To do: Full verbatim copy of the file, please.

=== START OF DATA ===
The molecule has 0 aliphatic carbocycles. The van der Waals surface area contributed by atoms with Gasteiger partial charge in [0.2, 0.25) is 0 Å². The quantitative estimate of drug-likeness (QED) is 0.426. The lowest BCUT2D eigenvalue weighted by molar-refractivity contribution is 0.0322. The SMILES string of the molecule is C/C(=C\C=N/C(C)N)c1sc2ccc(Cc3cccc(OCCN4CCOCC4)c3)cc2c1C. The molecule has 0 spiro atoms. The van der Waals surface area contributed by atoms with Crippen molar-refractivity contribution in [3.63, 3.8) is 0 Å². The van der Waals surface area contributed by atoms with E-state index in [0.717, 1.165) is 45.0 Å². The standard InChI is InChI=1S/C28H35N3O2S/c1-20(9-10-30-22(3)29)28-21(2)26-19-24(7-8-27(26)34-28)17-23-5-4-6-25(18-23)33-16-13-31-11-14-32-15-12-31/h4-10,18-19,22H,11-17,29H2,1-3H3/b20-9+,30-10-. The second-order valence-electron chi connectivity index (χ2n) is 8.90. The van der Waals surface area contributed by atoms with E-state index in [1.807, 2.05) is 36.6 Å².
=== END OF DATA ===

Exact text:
The molecule has 0 aliphatic carbocycles. The van der Waals surface area contributed by atoms with Gasteiger partial charge in [0.2, 0.25) is 0 Å². The quantitative estimate of drug-likeness (QED) is 0.426. The lowest BCUT2D eigenvalue weighted by molar-refractivity contribution is 0.0322. The SMILES string of the molecule is C/C(=C\C=N/C(C)N)c1sc2ccc(Cc3cccc(OCCN4CCOCC4)c3)cc2c1C. The molecule has 0 spiro atoms. The van der Waals surface area contributed by atoms with Crippen molar-refractivity contribution in [3.63, 3.8) is 0 Å². The van der Waals surface area contributed by atoms with E-state index in [0.717, 1.165) is 45.0 Å². The standard InChI is InChI=1S/C28H35N3O2S/c1-20(9-10-30-22(3)29)28-21(2)26-19-24(7-8-27(26)34-28)17-23-5-4-6-25(18-23)33-16-13-31-11-14-32-15-12-31/h4-10,18-19,22H,11-17,29H2,1-3H3/b20-9+,30-10-. The second-order valence-electron chi connectivity index (χ2n) is 8.90. The van der Waals surface area contributed by atoms with E-state index in [1.807, 2.05) is 36.6 Å².